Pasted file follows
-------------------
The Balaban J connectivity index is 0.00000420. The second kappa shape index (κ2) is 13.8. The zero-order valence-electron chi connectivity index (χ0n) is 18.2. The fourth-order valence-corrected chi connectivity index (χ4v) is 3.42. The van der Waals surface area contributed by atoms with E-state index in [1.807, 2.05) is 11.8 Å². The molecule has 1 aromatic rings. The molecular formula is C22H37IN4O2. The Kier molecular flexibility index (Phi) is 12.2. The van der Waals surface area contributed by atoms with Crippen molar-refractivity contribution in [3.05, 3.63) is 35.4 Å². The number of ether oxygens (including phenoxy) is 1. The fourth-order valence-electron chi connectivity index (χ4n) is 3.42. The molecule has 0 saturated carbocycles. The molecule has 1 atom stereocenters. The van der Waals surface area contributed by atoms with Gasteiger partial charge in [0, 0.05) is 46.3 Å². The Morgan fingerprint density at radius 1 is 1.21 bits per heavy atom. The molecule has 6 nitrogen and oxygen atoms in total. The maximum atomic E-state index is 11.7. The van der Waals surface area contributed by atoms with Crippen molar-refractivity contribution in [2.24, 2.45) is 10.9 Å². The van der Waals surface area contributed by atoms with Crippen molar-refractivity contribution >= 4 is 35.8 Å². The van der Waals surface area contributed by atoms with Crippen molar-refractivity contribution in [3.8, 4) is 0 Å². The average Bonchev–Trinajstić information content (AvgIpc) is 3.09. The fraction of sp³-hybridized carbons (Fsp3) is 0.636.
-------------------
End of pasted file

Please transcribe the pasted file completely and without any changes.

The Balaban J connectivity index is 0.00000420. The second kappa shape index (κ2) is 13.8. The zero-order valence-electron chi connectivity index (χ0n) is 18.2. The fourth-order valence-corrected chi connectivity index (χ4v) is 3.42. The van der Waals surface area contributed by atoms with E-state index in [1.807, 2.05) is 11.8 Å². The molecule has 1 aromatic rings. The molecular formula is C22H37IN4O2. The Kier molecular flexibility index (Phi) is 12.2. The van der Waals surface area contributed by atoms with Crippen molar-refractivity contribution in [3.05, 3.63) is 35.4 Å². The number of ether oxygens (including phenoxy) is 1. The fourth-order valence-electron chi connectivity index (χ4n) is 3.42. The molecule has 0 saturated carbocycles. The molecule has 1 atom stereocenters. The van der Waals surface area contributed by atoms with Gasteiger partial charge in [0, 0.05) is 46.3 Å². The Morgan fingerprint density at radius 1 is 1.21 bits per heavy atom. The molecule has 6 nitrogen and oxygen atoms in total. The maximum atomic E-state index is 11.7. The van der Waals surface area contributed by atoms with Crippen molar-refractivity contribution in [2.24, 2.45) is 10.9 Å². The van der Waals surface area contributed by atoms with Crippen molar-refractivity contribution >= 4 is 35.8 Å². The van der Waals surface area contributed by atoms with Crippen molar-refractivity contribution in [3.8, 4) is 0 Å². The average Bonchev–Trinajstić information content (AvgIpc) is 3.09. The fraction of sp³-hybridized carbons (Fsp3) is 0.636.